Mr. MARTIN: 'Cause this gives you the feeling of frailing. This is played with no picks, and it's really plucked down on the string with the back of the fingernail. And as the three-finger style, you're plucking, you're plucking up, and here you are striking down.

(Soundbite of music)

BLOCK: How would you describe the different sounds that you're getting with those two different styles?

Mr. MARTIN: Well, I think of three-finger - although, these two categories really can overlap in mood - three-finger as driving and staccato. And I think of frailing as moody and melancholy, although, there's, you know, very happy frailing songs and very sad three-finger songs.

BLOCK: When you're home, do you ever just take out your banjo and just look at it as just a thing of beauty?

Mr. MARTIN: I do. I think banjos are incredibly beautiful, just the fundamental look of a banjo, you know, a cylinder and a stick.

(Soundbite of laughter)

Mr. MARTIN: And they're - I think they're very, very beautiful.

BLOCK: And when you hold it, does it - is it pleasing? I mean, does it feel like a real part of you by now?

Mr. MARTIN: Yes. Yeah, it really does. There's - we're getting into very esoteric things here, but there's a difference in standing and holding the banjo and sitting and holding the banjo. I don't know. I find there's something really aesthetically appealing about looking at a banjo player standing. And sitting, it's a little more like being in an orchestra. Although, I prefer sitting, because it just gives you a better angle on the neck.

BLOCK: We get to hear you sing on the album, on one song.

Mr. MARTIN: Yes.

BLOCK: "Late for School."

(Soundbite of song, "Late for School")

Mr. MARTIN: (Singing) Woke up this morning, clock said I was late for school. Teacher told me, that's not cool. Got to put my shirt and pants on, flew down the front stairs, wet my fingers and slicked my hair. Elbowed grandma passing by, her face went into a pie.

(Soundbite of laughter)

Mr. MARTIN: If I'm late there's misery. I won't be up on history. I'll be in with English grammar…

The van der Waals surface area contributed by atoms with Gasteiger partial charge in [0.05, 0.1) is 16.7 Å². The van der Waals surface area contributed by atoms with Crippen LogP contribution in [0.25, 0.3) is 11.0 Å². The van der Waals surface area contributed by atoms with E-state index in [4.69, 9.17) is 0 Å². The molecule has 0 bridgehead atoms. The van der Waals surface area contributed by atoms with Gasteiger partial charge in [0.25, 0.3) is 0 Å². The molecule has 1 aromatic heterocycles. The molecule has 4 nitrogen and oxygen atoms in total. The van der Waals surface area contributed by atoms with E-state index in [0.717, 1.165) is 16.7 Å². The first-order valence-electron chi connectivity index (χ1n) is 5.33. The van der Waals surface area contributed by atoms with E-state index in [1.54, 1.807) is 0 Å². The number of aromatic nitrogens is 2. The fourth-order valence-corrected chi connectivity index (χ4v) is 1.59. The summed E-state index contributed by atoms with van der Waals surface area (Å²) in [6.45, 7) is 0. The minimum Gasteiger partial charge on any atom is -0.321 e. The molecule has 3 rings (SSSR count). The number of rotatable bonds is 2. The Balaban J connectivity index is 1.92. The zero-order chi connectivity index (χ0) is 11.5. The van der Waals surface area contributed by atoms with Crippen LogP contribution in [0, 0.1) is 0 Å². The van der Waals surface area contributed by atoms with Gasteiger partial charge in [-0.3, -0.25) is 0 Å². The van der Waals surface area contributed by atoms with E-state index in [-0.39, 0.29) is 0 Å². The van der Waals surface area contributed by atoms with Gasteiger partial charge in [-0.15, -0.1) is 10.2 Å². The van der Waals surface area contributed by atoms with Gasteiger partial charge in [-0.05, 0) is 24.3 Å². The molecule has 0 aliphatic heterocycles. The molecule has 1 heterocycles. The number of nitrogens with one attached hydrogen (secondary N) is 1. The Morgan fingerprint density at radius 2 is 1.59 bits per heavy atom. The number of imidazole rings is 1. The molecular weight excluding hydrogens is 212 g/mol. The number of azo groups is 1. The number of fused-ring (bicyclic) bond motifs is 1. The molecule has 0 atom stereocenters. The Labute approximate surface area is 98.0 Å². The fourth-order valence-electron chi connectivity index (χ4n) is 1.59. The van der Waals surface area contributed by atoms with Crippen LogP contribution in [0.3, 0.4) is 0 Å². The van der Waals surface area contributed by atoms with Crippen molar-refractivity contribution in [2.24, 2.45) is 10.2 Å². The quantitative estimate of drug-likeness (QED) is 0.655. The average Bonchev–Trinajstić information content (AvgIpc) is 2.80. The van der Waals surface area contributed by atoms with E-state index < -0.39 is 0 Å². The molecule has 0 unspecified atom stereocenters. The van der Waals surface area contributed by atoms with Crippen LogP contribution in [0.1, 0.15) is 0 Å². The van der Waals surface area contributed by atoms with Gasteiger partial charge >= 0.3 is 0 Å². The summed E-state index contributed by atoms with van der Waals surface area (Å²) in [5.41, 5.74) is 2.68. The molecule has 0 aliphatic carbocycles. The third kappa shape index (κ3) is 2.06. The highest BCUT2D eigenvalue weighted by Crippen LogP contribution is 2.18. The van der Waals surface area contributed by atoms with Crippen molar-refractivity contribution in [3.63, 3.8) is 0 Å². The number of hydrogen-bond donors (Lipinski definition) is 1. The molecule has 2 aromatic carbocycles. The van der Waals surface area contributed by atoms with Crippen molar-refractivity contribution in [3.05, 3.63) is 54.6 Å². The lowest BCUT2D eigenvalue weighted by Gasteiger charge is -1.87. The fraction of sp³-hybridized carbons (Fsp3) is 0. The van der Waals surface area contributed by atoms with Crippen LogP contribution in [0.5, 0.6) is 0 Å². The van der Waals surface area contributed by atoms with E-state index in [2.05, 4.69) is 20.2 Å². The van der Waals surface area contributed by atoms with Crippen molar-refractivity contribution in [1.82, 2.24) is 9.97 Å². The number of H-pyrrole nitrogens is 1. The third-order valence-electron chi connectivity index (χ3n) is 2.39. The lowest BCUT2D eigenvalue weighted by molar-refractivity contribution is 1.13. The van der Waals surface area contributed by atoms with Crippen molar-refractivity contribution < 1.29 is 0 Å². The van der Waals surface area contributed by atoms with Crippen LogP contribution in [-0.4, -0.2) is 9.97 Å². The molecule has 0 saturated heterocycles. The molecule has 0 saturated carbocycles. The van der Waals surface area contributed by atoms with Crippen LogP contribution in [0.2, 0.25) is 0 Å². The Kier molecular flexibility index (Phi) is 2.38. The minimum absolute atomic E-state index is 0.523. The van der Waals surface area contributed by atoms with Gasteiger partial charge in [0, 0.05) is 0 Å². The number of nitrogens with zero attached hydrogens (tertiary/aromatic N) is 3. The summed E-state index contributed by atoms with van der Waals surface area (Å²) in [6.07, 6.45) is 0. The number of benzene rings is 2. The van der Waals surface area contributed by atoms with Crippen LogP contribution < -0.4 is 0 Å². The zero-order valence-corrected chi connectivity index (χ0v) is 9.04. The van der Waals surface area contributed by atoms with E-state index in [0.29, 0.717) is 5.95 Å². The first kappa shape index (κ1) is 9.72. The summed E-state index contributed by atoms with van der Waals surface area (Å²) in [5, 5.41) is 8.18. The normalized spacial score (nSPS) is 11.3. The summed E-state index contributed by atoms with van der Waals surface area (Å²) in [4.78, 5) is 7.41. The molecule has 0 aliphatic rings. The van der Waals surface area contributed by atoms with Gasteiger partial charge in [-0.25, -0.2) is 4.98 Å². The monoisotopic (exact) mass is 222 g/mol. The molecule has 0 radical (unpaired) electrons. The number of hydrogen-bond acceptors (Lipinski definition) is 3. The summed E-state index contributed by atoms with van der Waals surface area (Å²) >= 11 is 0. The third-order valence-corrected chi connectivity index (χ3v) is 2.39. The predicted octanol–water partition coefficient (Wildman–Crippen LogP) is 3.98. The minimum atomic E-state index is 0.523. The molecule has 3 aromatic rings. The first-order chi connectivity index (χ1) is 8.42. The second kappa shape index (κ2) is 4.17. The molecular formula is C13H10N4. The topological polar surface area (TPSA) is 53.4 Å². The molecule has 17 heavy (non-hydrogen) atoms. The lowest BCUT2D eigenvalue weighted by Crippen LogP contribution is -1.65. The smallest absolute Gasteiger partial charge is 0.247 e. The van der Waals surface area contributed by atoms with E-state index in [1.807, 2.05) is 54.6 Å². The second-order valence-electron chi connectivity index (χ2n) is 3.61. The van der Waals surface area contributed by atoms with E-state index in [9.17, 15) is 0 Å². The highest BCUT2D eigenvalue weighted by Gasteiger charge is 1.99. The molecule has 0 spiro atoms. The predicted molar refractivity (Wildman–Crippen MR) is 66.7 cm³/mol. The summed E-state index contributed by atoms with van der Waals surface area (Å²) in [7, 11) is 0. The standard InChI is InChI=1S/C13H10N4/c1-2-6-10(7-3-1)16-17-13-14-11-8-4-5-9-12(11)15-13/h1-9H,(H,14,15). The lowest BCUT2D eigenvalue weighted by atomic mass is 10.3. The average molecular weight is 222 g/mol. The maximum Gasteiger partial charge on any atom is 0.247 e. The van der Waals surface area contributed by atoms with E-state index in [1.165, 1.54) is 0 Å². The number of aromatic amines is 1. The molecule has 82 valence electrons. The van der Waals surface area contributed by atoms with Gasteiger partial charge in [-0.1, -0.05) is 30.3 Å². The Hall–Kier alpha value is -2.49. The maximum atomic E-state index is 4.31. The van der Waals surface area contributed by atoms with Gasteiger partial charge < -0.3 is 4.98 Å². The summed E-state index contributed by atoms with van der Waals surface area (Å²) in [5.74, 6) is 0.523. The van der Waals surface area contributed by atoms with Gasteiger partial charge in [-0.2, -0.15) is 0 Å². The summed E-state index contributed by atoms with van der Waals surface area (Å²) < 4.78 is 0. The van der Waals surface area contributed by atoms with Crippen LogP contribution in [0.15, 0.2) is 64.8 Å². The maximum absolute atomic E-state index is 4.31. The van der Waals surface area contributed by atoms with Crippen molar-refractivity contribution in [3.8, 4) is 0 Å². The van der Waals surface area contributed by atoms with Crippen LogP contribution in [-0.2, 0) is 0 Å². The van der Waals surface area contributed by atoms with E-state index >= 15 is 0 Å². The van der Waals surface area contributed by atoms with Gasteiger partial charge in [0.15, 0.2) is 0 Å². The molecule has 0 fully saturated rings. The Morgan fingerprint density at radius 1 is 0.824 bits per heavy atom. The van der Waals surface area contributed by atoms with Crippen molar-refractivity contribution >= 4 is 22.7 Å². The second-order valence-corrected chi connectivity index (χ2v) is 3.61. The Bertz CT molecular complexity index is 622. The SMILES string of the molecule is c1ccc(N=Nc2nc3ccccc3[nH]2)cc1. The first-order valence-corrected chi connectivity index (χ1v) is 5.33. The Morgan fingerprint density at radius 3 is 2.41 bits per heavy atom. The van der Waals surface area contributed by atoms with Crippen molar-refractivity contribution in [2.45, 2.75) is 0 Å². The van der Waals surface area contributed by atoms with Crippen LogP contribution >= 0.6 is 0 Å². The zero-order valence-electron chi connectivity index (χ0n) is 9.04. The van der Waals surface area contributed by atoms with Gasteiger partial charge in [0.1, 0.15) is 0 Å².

BLOCK: Important to have grandma's face in the pie in this song.

Mr. MARTIN: Oh, yes, absolutely. It's hard to stop it.

BLOCK: Yeah, I guess so. Fun to write?

Mr. MARTIN: Very fun to write. I was using all the rhyming dictionaries I could find.

BLOCK: Oh really, like with flamingo?

Mr. MARTIN: Yeah, flamingos and Filipinos.

(Soundbite of laughter)

(Soundbite of song, "Late for School")

Mr. MARTIN: (Singing) Leapt across three lawn flamingos, waved to Sal, he's Filipino. Jumped a fence and found that I was headed toward a pool.

BLOCK: You know, you've used the banjo over the years, sort of as part of your comedy routines. It's really a prop. And clearly, there's this other side of you that takes it very seriously. How do you sort of bring those two threads together, do you think?

Mr. MARTIN: Well, when I was - when I first started doing my comedy act, I was - I just desperately needed material. So, I took literally everything I knew how to do on stage with me, which was juggling, it was magic and banjo and my little comedy routines. And I always felt like the audience kind of tolerated the serious musical parts while I was doing my comedy act.

I don't know, I just have an affection for it, let's say, offstage, and the sounds it can make. And I love hearing new players. It's like listening to a mystery when you hear some people play. I just say, I have no idea how they do that. It's magic, and it's beautiful.

BLOCK: Well, Steve Martin, it's great to talk to you. Thanks for coming in, and thanks for bringing your banjo today.

Mr. MARTIN: Okay, thanks so much.

BLOCK: You can hear more tunes from Steve Martin's CD, "The Crow," and watch videos of some of his banjo performances at npr.org.

(Soundbite of music)

SIEGEL: You're listening to ALL THINGS CONSIDERED from NPR News.